This past weekend, I think the husband and I started training our tummies for Thanksgiving.
Our friends, Kacy and Brian, hosted a fall harvest dinner last night, and my goodness! The food just kept coming! Remember in this post when I said that all I want to do in the fall is gather around the table with good food, good wine, and good friends? Done, done, and done. It was phenomenal.
On Friday night, we had a big family birthday party for my newly 3-year-old niece, Elliana.
I come from a family of foodies and we have a tendency to "go all out" from time to time. My sister-in-law, Julia, prepared a fantastic fennel roasted pork tenderloin with a sauce made from roasted root vegetables and cream reduction. Absolutely to die for. There were also sweet potatoes with two different spice combinations, lots of wine, AND a horsey cake with homemade buttercream frosting.
I brought this salad.
It seems to me that greens might be the best thing to grow in Seattle. I planted an ambitious amount in the late spring and they are still thriving in mid-November. The husband and I didn't need to buy a single bunch of greens during the entire summer. That's saying something because we are greens people!
Now, I know all dietitians tell you to eat your greens. I'm not going to tell you any differently because greens are positively bursting with nutrition, but I am going to show you a way to make even the most bitter ones taste delicious. You know, the ones we all accidently pushed off our plate and accidently fed to the dog as a child. This salad will turn you into a greens believer.
A simple math equation: sweet, salty, sour > bitter
While studying nutrition, I learned that bitter flavors can be balanced with sweet, salty, or sour/tangy flavors. We've got all three working for us in this recipe.
Since I still have arugula making its way through a blanket of frost in my garden, I decided on arugula for this salad. But any seasonal winter greens would be perfect here, like chard or lacinato kale. They are a bit more robust (they can survive into the winter, afterall) but can be softened into a silky texture and made more delicate by cutting the leaves into ribbons and gently massaging them with the dressing until tender.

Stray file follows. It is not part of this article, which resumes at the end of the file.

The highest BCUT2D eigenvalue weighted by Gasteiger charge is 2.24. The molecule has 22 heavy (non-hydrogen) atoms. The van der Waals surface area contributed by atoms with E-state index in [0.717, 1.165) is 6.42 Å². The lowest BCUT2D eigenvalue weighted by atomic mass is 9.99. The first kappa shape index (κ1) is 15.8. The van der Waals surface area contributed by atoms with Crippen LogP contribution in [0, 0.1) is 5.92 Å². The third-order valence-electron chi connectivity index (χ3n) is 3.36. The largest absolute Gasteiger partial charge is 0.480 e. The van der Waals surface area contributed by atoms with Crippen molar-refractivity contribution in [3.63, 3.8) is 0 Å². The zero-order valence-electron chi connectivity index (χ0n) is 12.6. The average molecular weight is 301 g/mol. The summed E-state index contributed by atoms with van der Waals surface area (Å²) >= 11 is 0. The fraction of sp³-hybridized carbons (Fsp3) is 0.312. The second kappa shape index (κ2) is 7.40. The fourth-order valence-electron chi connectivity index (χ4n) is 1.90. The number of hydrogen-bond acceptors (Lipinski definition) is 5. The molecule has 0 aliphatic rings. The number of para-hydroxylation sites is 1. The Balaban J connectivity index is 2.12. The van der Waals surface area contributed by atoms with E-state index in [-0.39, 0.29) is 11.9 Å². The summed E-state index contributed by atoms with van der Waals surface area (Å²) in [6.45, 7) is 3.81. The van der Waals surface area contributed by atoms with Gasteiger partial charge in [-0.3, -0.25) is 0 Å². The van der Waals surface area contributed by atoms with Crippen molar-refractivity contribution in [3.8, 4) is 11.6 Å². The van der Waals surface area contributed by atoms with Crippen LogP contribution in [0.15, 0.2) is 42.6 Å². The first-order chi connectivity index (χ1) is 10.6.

For a burst of color, this salad is also peppered with treviso, which is a thin, elegant variety of radicchio. I love its bitter bite in contrast to the sweet citrus vinaigrette. Any red or white endive will do if you can't find treviso.
And the manchego?
We all know how I feel about cheese. It's made from sheep's milk and boasts the most incredible buttery and nutty flavor. The sensation of sweet vinaigrette on each salty shaving will make you swoon.
At first, I wondered if this salad would have too many strong tastes for our little guest of honor. But then I remembered that this is the girl who asked for beets and goat cheese for breakfast on the morning of her birthday. And she adores dipping baguette into vinegar. I'd say our little foodie fits right in.
arugula salad with orange vinaigrette + manchego // serves 6-8
adapted from Bon Appetit
1/2 cup pecans
3 tablespoons extra-virgin olive oil
2 tablespoons freshly squeezed orange juice
2 teaspoons honey
2 teaspoons red wine vinegar
sea salt + freshly ground pepper, to taste
1/2 pound baby arugula or winter greens such as chard or lacinato kale
4 large leaves treviso or radicchio, torn into small pieces
1 4-ounce wedge manchego cheese
1/4 cup coarsley chopped flat-leaf parsley
zest of 1 orange
Warm a small skillet over medium-high heat. Add pecans and toast, stirring or shaking the pan occasionally until they smell nutty and fragrant. Remove from heat and sprinkle them onto a cutting board. Allow them to cool before chopping into small pieces.
In a large bowl, whisk together the olive oil, orange juice, honey, and vinegar. Season vinaigrette to taste with salt and pepper.
If using arugula: Add arugula and treviso to the bowl. Just before serving, toss with vinaigrette to coat and follow one of the serving suggestions below.
If using winter greens: Remove center stems. For a polished look, stack several of the leaves on top of each other and cut them into medium-thick ribbons. For shorter ribbons, cut the stack in half lengthwise and then slice the ribbons crosswise. For a rustic look, coarsley chop or tear the leaves into small pieces. Add greens to the bowl. Gently massage the greens by tossing the leaves around with the vinaigrette and gently rubbing them together until tender, 2 to 3 minutes. Shortly before serving, add the Treviso and toss well to coat. Follow one of the serving suggestions below.
Depending on the occasion, serve in one of the following ways:
For hosting a dinner party: Scatter the dressed greens onto plates. Sprinkle with the chopped pecans. Using a vegetable peeler or small knife, shave thin slices of manchego into each salad, using as much of the wedge as desired. Garnish with parsley and orange zest.
For a potluck or self-serve: Add parsley, chopped pecans, and orange zest to the salad. Using a vegetable peeler or small knife, shave thin slices of manchego into salad, using as much of the wedge as desired. Toss well to combine.